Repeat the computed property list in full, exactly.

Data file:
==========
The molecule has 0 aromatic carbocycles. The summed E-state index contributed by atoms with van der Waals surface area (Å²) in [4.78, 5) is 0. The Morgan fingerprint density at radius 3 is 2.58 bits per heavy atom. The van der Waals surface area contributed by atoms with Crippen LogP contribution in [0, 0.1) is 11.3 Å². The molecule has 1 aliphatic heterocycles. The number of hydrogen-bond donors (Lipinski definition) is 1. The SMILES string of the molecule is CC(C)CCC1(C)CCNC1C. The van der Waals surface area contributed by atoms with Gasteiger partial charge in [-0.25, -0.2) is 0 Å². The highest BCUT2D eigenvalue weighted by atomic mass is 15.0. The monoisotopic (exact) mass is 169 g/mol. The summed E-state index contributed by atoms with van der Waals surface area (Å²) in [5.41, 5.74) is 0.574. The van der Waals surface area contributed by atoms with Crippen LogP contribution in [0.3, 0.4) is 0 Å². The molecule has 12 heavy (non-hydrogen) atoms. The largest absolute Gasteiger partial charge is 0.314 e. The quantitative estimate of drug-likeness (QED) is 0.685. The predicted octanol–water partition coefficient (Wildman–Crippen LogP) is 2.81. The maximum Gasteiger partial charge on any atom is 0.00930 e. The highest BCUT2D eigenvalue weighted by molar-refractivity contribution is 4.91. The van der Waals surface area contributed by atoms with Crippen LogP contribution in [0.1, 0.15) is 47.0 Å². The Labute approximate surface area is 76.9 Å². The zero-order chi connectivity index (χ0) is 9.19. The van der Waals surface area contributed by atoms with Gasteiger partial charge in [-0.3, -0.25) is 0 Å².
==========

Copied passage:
The molecule has 0 aromatic carbocycles. The summed E-state index contributed by atoms with van der Waals surface area (Å²) in [4.78, 5) is 0. The Morgan fingerprint density at radius 3 is 2.58 bits per heavy atom. The van der Waals surface area contributed by atoms with Crippen LogP contribution in [0, 0.1) is 11.3 Å². The molecule has 1 aliphatic heterocycles. The number of hydrogen-bond donors (Lipinski definition) is 1. The SMILES string of the molecule is CC(C)CCC1(C)CCNC1C. The van der Waals surface area contributed by atoms with Gasteiger partial charge in [-0.25, -0.2) is 0 Å². The highest BCUT2D eigenvalue weighted by atomic mass is 15.0. The monoisotopic (exact) mass is 169 g/mol. The summed E-state index contributed by atoms with van der Waals surface area (Å²) in [5.41, 5.74) is 0.574. The van der Waals surface area contributed by atoms with Crippen LogP contribution in [0.3, 0.4) is 0 Å². The molecule has 12 heavy (non-hydrogen) atoms. The largest absolute Gasteiger partial charge is 0.314 e. The quantitative estimate of drug-likeness (QED) is 0.685. The predicted octanol–water partition coefficient (Wildman–Crippen LogP) is 2.81. The maximum Gasteiger partial charge on any atom is 0.00930 e. The highest BCUT2D eigenvalue weighted by molar-refractivity contribution is 4.91. The van der Waals surface area contributed by atoms with Crippen LogP contribution in [0.1, 0.15) is 47.0 Å². The Labute approximate surface area is 76.9 Å². The zero-order chi connectivity index (χ0) is 9.19. The van der Waals surface area contributed by atoms with Gasteiger partial charge in [-0.3, -0.25) is 0 Å².